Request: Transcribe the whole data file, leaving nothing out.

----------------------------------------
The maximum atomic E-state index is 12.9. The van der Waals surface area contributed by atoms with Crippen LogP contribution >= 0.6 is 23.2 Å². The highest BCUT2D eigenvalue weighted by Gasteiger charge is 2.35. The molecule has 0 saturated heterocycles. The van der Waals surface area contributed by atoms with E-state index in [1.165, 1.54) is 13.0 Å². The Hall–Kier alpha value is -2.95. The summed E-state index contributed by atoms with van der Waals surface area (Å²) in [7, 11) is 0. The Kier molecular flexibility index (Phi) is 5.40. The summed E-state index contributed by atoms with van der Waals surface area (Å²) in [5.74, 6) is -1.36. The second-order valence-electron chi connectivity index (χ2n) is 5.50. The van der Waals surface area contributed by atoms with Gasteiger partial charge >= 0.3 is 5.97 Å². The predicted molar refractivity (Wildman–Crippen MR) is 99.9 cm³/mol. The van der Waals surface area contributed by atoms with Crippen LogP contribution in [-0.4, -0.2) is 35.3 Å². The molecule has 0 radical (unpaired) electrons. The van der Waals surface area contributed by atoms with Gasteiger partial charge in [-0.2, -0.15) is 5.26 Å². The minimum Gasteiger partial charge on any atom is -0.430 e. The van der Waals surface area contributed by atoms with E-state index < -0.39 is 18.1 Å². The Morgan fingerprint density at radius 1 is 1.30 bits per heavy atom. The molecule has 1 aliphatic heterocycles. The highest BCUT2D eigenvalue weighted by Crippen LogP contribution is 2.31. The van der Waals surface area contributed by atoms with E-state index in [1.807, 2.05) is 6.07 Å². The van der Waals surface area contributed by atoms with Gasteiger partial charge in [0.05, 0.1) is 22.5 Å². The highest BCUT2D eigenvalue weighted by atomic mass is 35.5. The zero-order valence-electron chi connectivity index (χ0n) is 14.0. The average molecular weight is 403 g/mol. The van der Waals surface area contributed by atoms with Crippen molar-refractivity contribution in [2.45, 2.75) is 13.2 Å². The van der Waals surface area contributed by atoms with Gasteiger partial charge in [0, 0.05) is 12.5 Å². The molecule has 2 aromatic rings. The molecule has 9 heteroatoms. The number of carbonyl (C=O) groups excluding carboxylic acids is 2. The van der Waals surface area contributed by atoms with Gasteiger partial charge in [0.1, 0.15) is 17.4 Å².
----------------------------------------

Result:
The maximum atomic E-state index is 12.9. The van der Waals surface area contributed by atoms with Crippen LogP contribution >= 0.6 is 23.2 Å². The highest BCUT2D eigenvalue weighted by Gasteiger charge is 2.35. The molecule has 0 saturated heterocycles. The van der Waals surface area contributed by atoms with E-state index in [1.165, 1.54) is 13.0 Å². The Hall–Kier alpha value is -2.95. The summed E-state index contributed by atoms with van der Waals surface area (Å²) in [7, 11) is 0. The Kier molecular flexibility index (Phi) is 5.40. The summed E-state index contributed by atoms with van der Waals surface area (Å²) in [5.74, 6) is -1.36. The second-order valence-electron chi connectivity index (χ2n) is 5.50. The van der Waals surface area contributed by atoms with Gasteiger partial charge >= 0.3 is 5.97 Å². The predicted molar refractivity (Wildman–Crippen MR) is 99.9 cm³/mol. The van der Waals surface area contributed by atoms with Crippen LogP contribution in [-0.4, -0.2) is 35.3 Å². The molecule has 0 radical (unpaired) electrons. The van der Waals surface area contributed by atoms with Gasteiger partial charge in [-0.2, -0.15) is 5.26 Å². The minimum Gasteiger partial charge on any atom is -0.430 e. The van der Waals surface area contributed by atoms with E-state index < -0.39 is 18.1 Å². The Morgan fingerprint density at radius 1 is 1.30 bits per heavy atom. The molecule has 1 aliphatic heterocycles. The highest BCUT2D eigenvalue weighted by Crippen LogP contribution is 2.31. The van der Waals surface area contributed by atoms with E-state index in [1.807, 2.05) is 6.07 Å². The van der Waals surface area contributed by atoms with Gasteiger partial charge in [0.05, 0.1) is 22.5 Å². The highest BCUT2D eigenvalue weighted by atomic mass is 35.5. The zero-order valence-electron chi connectivity index (χ0n) is 14.0. The average molecular weight is 403 g/mol. The van der Waals surface area contributed by atoms with Crippen molar-refractivity contribution in [2.45, 2.75) is 13.2 Å². The van der Waals surface area contributed by atoms with Gasteiger partial charge in [0, 0.05) is 12.5 Å². The molecule has 2 aromatic rings. The molecule has 9 heteroatoms. The number of carbonyl (C=O) groups excluding carboxylic acids is 2. The van der Waals surface area contributed by atoms with Gasteiger partial charge in [0.1, 0.15) is 17.4 Å².